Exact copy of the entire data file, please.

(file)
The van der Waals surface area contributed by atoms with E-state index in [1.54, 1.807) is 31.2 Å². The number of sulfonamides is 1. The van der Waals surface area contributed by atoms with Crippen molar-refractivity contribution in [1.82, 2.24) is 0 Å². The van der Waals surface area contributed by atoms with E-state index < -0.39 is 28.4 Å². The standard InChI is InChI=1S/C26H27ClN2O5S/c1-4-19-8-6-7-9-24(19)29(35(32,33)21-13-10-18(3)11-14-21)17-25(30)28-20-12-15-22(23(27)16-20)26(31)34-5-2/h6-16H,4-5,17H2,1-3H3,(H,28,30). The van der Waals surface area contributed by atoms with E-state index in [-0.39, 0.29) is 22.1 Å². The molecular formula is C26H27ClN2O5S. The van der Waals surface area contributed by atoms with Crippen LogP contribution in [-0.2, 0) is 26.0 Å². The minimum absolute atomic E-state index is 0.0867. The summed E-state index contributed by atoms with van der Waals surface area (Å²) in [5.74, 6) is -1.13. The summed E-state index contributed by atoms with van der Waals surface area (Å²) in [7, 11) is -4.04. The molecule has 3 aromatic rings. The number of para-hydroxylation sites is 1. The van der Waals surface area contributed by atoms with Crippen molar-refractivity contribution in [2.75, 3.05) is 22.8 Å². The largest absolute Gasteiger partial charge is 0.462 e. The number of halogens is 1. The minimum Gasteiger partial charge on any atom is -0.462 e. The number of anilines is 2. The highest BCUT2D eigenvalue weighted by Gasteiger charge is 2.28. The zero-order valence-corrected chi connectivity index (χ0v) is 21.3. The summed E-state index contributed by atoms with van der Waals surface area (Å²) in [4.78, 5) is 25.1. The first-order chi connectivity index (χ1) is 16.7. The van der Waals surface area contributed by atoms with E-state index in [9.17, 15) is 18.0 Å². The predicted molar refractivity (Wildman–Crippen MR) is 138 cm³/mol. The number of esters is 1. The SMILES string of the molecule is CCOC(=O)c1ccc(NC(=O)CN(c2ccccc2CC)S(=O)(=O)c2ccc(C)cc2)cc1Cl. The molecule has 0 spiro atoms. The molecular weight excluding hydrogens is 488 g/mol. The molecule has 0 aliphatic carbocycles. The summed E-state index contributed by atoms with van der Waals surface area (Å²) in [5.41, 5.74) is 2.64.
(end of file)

The van der Waals surface area contributed by atoms with E-state index in [1.54, 1.807) is 31.2 Å². The number of sulfonamides is 1. The van der Waals surface area contributed by atoms with Crippen molar-refractivity contribution in [1.82, 2.24) is 0 Å². The van der Waals surface area contributed by atoms with E-state index < -0.39 is 28.4 Å². The standard InChI is InChI=1S/C26H27ClN2O5S/c1-4-19-8-6-7-9-24(19)29(35(32,33)21-13-10-18(3)11-14-21)17-25(30)28-20-12-15-22(23(27)16-20)26(31)34-5-2/h6-16H,4-5,17H2,1-3H3,(H,28,30). The van der Waals surface area contributed by atoms with E-state index in [-0.39, 0.29) is 22.1 Å². The molecular formula is C26H27ClN2O5S. The van der Waals surface area contributed by atoms with Crippen LogP contribution in [-0.2, 0) is 26.0 Å². The minimum absolute atomic E-state index is 0.0867. The summed E-state index contributed by atoms with van der Waals surface area (Å²) in [5.74, 6) is -1.13. The summed E-state index contributed by atoms with van der Waals surface area (Å²) in [7, 11) is -4.04. The molecule has 3 aromatic rings. The number of para-hydroxylation sites is 1. The van der Waals surface area contributed by atoms with Crippen molar-refractivity contribution in [2.75, 3.05) is 22.8 Å². The largest absolute Gasteiger partial charge is 0.462 e. The number of halogens is 1. The minimum Gasteiger partial charge on any atom is -0.462 e. The number of anilines is 2. The highest BCUT2D eigenvalue weighted by Gasteiger charge is 2.28. The zero-order valence-corrected chi connectivity index (χ0v) is 21.3. The summed E-state index contributed by atoms with van der Waals surface area (Å²) in [4.78, 5) is 25.1. The first-order chi connectivity index (χ1) is 16.7. The van der Waals surface area contributed by atoms with E-state index in [9.17, 15) is 18.0 Å². The predicted molar refractivity (Wildman–Crippen MR) is 138 cm³/mol. The number of esters is 1. The SMILES string of the molecule is CCOC(=O)c1ccc(NC(=O)CN(c2ccccc2CC)S(=O)(=O)c2ccc(C)cc2)cc1Cl. The molecule has 0 spiro atoms. The molecular weight excluding hydrogens is 488 g/mol. The molecule has 0 aliphatic carbocycles. The summed E-state index contributed by atoms with van der Waals surface area (Å²) in [5.41, 5.74) is 2.64.